3 Simple Things School Bus Drivers Can Do to Improve Student Safety
A school climate expert provides three easy strategies school bus drivers can use to maintain order and respect on their bus.
Although it is estimated that 10% of all student bullying occurs on school buses, a survey found 55% of drivers are very minimally included, if at all, in developing bullying policies.
Commonly requested training topics include:
- Ways to help defuse crisis situations
- Best practices in student management and behavior
- Reporting responsibilities
- A better understanding of social and community issues
At Campus Safety Conference Texas, Cheryl Spittler, a school climate expert who has trained thousands of bus drivers in behavioral management, presented on the need to implement Multi-tiered Systems of Support (MTSS) and Positive Behavioral Interventions and Supports (PBIS) into school transportation to both educate bus drivers and provide students with consistency throughout the entire school day.
Since many school bus drivers are not traditionally trained on how to handle discipline or behavioral issues like teachers or administrators, some often feel they lack the authority and respect needed to maintain safety and order, Spittler said in a one-on-one interview with Campus Safety.
“The school bus is an extension of the building itself,” she emphasized. “It’s really important that school bus drivers are trained in skills used to develop relationships with the students they transport.”
Spittler offered a handful of strategies bus drivers can use, including simple steps they can take on their own, to improve student safety during transportation while simultaneously creating a socially and emotionally safe environment.
1. Scan Bus for Both Positive and Negative Behaviors
One key way to build relationships with students is to learn how to scan for evidence of not only harmful behavior, such as bullying or harassment, but positive behavior as well.
“We tend to really focus on what kids do to misbehave when we need to focus attention on kids that are behaving,” Spittler recommended. “[Approximately] 80% of the time, kids do the right thing but only get acknowledged for it 2% of the time.”
A simple way to do this is to verbally recognize well-behaved students for their actions.
“It would be an easy thing for the bus driver to say, ‘Hey, thanks so much for looking out for your friend’ or ‘Thanks for taking care of that little kindergarten kid who needed help with his backpack,'” said Spittler.
Many schools also use reward tickets or redeemable coupons for good behavior — a concept that can be easily carried over to the school bus.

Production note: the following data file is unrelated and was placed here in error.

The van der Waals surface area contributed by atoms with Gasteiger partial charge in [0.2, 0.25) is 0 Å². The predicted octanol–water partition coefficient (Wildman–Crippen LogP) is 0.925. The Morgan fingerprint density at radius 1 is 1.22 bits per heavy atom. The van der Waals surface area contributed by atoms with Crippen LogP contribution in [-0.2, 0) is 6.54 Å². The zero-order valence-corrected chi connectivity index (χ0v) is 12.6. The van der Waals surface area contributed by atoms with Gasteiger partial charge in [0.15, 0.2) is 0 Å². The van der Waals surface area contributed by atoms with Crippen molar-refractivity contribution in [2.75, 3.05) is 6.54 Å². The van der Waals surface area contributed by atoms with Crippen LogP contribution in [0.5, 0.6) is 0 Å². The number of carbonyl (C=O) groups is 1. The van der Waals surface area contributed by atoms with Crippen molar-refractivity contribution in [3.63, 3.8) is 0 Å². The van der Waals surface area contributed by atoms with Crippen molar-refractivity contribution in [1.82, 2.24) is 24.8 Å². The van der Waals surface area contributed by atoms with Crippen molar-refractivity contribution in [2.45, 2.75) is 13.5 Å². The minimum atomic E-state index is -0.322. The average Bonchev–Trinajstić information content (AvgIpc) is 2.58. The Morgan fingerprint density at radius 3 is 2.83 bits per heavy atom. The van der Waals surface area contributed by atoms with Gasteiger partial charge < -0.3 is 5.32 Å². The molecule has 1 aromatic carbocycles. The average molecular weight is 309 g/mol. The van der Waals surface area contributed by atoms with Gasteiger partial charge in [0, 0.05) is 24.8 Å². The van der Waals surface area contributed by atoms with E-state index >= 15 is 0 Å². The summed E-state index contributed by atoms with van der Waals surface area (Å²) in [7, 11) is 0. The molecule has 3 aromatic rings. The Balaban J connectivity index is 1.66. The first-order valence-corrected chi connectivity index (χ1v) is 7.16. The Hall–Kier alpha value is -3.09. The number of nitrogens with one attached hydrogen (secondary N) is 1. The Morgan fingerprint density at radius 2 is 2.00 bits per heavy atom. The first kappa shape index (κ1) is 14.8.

“If we shift to where we’re really focusing on the kids that are making good choices, those that are exhibiting attention-seeking behaviors may eventually switch so that they are misbehaving less often,” added Spittler.
2. Anonymous Tip Boxes
As schools continue to invest in improved campus safety, anonymous tip lines are becoming commonplace for many districts. If your district has an anonymous reporting tool, consider adopting a similar system for school buses.
“If the school has an anonymous reporting system, you can provide some way of emulating that or copying it to some degree on the bus through an anonymous box,” Spittler said. “Make sure you’re always checking it, keeping it confidential and following through with them.”
If your school does not have a bullying or harassment reporting system that can be emulated on your bus, Spittler suggests speaking with your transportation director to come up with a solution. For instance, if a child reports being bullied on the bus, the driver and the student can agree on a ‘stop phrase.’
“If I hear that stop phrase, that tells [the driver] that you mean it and anything further needs to be addressed,” she said.
When it comes to anonymous reporting, Spittler also stressed the importance of semantics.
“I like to refer to it as sharing information because reporting has that connotation of telling, of ‘I’m going to get you in trouble.'”
3. Get to Know Your Passengers
In 2015, Harvard’s Center on the Developing Child released a study that said, in part, “Every child who winds up doing well has had at least one stable and committed relationship with a supportive adult.”
While it is difficult for bus drivers to get to know each passenger in-depth, particularly in larger school districts, Spittler urges bus drivers to adopt a commonly used classroom approach to getting to know students.
“I encourage bus drivers to pick two kids. Spend 30 seconds to a minute getting to know those same two kids for 10 days in a row. By the end of the semester or definitely by the end of the school year, you should know something important or have some way to connect with each one of the students on your bus,” she said.
By getting to know your students and creating a safe space where they feel you are truly interested in them as individuals, they are more open to sharing potential concerns and are also more likely to comply with school bus rules.
“Because rules without relationships equals rebellion,” Spittler concluded.
According to family therapist Dr. Ellen deLara, 10% of students say their school bus driver is the person they talk to if they need help solving a problem. Preparing yourself for the possibility of being that person to a child is a huge responsibility. Make sure you are ready by taking the necessary steps.